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The following text is excerpted from The Art of Agile Development by James Shore and Shane Warden, published by O'Reilly. Copyright © 2008 the authors. All rights reserved.
Imagine you've given up the world of software to become a master chef. After years of study and practice, you've reached the top of your profession. One day, you receive the ultimate invitation: to cook for 500 attendees at a $10,000-a-plate fundraiser.
A limo takes you from your chartered plane to the venue and you and your cooks walk confidently into a kitchen... only to stop in shock. The kitchen is a mess: rotting food, unwashed cooking implements, standing water in the sinks. It's the morning of the event. You have twelve hours.
What do you do? You roll up your sleeves and start cleaning. As soon as the first space is clear, a few cooks begin the longest, most complicated food preparation. A few more head to the market to get fresh ingredients. The rest keep cleaning. Working around the mess will take too long.
It's a lesson you've learned from software over and over again.
Software development requires the cooperation of everyone on the team. Programmers are often called "developers", but in reality everyone on the team is part of the development effort. When you share the work, customers identify the next requirements while programmers work on the current ones. Testers help the team figure out how to stop introducing bugs. Programmers spread the cost of technical infrastructure over the entire life of the project. Above all, everyone helps to keep everything clean.
The best way I know of to reduce the cost of writing software is to improve the internal quality of its code and design. I've never seen high quality on a well-managed project fail to repay its investment. It always reduces the cost of development in the short term as well as the long term. On a successful XP project, There's an amazing feeling—the feeling of being absolutely safe to change absolutely anything without worry.
Here are nine practices keep the code clean and allow the entire team to contribute to development:
Incremental Requirements allow the team to get started while customers work out requirements details.
Customer Tests help communicate tricky domain rules.
Test-Driven Development allows programmers to be confident that their code does what they think it should.
Refactoring enables programmers to improve code quality without changing its behavior.
Simple Design allows the design to change to support any feature request, no matter how surprising.
Incremental Design and Architecture allows programmers to work on features in parallel with technical infrastructure.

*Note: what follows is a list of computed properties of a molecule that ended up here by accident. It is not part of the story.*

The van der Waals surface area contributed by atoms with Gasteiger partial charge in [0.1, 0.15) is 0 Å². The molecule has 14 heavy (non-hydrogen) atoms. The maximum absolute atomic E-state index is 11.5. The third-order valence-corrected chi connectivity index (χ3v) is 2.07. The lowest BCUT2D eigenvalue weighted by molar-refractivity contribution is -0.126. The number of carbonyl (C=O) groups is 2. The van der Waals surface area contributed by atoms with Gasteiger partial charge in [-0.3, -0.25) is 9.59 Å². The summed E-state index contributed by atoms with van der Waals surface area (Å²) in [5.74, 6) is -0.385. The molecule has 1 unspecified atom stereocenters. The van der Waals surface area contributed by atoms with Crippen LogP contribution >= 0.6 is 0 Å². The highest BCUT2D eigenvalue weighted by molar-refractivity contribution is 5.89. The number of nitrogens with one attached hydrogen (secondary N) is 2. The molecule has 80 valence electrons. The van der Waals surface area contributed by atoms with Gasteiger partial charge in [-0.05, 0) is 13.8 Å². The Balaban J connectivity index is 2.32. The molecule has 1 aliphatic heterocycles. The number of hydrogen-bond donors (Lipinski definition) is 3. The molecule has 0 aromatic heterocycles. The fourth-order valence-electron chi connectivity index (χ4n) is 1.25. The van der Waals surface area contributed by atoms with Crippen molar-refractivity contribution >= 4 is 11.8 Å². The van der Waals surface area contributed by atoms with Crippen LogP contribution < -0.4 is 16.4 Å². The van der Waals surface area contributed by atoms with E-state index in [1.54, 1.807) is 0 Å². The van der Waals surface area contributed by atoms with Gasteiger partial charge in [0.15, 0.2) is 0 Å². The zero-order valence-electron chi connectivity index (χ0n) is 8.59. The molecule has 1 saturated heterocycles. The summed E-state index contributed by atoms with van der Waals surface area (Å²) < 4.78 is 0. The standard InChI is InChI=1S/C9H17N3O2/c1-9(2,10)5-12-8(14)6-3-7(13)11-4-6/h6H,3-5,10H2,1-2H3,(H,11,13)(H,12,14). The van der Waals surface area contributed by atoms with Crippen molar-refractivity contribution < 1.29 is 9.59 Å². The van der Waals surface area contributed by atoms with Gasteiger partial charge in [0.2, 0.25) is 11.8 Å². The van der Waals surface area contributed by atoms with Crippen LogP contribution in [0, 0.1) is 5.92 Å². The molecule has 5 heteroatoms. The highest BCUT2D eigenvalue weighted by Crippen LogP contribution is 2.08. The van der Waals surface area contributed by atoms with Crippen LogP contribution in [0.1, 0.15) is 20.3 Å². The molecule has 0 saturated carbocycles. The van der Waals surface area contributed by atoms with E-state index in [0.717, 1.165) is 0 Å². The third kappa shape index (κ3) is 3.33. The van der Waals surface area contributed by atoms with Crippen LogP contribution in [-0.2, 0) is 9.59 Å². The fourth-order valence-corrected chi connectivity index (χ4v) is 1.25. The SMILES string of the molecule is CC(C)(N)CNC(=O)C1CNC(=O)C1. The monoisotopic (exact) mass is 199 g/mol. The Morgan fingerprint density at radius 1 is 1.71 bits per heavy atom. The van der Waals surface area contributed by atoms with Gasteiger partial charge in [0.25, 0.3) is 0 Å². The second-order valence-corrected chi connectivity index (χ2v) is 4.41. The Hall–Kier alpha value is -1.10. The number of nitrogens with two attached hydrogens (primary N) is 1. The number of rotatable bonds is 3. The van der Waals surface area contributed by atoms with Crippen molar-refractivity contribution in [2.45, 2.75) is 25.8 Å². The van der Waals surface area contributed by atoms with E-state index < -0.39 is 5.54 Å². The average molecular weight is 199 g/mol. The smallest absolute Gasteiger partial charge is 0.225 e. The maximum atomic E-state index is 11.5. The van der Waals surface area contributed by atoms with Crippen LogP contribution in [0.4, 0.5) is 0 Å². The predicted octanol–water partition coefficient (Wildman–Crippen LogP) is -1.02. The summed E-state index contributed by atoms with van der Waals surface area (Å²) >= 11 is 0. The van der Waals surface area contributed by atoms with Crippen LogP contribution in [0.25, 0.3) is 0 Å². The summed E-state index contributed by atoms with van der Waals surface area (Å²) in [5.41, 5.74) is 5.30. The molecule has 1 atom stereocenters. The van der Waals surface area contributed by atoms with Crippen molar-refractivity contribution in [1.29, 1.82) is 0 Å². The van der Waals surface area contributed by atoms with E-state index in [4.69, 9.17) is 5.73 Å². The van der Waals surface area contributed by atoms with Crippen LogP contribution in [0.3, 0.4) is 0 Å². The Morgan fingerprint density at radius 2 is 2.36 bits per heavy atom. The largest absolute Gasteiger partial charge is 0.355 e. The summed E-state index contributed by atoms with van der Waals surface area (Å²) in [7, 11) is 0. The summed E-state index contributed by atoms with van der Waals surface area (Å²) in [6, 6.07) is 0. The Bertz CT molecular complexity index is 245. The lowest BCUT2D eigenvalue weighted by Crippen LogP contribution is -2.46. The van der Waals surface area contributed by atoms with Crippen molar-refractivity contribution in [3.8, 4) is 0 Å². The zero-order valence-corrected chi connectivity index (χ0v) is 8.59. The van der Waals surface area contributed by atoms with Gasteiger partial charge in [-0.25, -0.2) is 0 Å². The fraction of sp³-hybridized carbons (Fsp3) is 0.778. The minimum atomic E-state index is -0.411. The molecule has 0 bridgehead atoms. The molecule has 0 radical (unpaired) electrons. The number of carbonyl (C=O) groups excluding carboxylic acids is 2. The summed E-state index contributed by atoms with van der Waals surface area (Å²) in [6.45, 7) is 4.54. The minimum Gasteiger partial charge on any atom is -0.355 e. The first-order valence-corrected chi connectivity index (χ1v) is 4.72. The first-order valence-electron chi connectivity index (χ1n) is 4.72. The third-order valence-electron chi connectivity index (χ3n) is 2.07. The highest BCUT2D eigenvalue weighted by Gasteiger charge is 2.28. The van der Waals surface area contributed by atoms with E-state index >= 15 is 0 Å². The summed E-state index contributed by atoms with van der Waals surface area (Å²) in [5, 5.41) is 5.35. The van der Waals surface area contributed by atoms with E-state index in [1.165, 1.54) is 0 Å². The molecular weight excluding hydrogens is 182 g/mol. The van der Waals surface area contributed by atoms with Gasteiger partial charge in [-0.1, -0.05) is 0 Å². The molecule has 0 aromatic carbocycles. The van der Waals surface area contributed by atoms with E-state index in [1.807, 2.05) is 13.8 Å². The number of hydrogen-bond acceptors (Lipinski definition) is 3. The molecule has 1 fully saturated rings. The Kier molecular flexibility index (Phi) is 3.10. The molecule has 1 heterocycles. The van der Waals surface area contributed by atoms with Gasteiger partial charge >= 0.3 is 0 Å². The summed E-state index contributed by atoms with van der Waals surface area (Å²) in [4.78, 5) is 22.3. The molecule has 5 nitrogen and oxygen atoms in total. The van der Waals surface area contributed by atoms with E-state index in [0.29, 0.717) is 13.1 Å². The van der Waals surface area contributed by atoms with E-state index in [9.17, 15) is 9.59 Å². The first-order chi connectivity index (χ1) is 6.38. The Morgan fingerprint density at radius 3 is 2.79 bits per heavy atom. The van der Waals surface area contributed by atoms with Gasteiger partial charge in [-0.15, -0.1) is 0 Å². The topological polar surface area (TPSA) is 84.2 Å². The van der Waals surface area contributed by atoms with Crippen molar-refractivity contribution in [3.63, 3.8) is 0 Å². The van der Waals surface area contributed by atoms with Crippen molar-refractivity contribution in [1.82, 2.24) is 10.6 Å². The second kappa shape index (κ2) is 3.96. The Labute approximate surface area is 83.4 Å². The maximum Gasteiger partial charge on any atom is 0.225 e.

Spike Solutions use controlled experiments to provide information.
Performance Optimization uses hard data to drive optimization efforts.
Exploratory Testing enables testers to identify gaps in the team's thought processes.
The purpose of this étude is to practice reflective design. If you're new to agile development, you may use it to understand your codebase and identify design improvements, even if you're not currently using XP. If you're an experienced agile practitioner, review Chapter 15 and use this étude to discover process changes that will help your team improve its approach to design.
Conduct this étude for a timeboxed half-hour every day for as long as it is useful. Expect to feel rushed by the deadline at first. If the étude becomes stale, discuss how you can change it to make it interesting again.
This étude is for programmers only. You will need pairing workstations, paper, and writing implements.
Step 1. Form pairs. Try to pair with someone you haven't paired with recently.
Step 2. (Timebox this step to 15 minutes.) Look through your code and choose a discrete unit to analyze. Pick something that you have not previously discussed in the larger group. You may choose a method, a class, or an entire subsystem. Don't spend too long picking something; if you have trouble deciding, pick at random.
Reverse-engineer the design of the code by reading it. Model the design with a flow diagram, UML, CRC cards, or whatever technique you prefer. Identify any flaws in the code and its design, and discuss how to fix them. Create a new model that shows what the design will look like after it has been fixed.
If you have time, discuss specific refactoring steps that will allow you to migrate from the current design to your improved design in small, controlled steps.
Step 3. (Timebox this step to 15 minutes.) Within the entire group of programmers, choose three pairs to lead a discussion based on their findings. Each pair has five minutes.
Consider these discussion questions:
Which sections of the code did you choose?
What was your initial reaction to the code?
What are the benefits and drawbacks of the proposals?
Which specific refactorings you can perform based on your findings?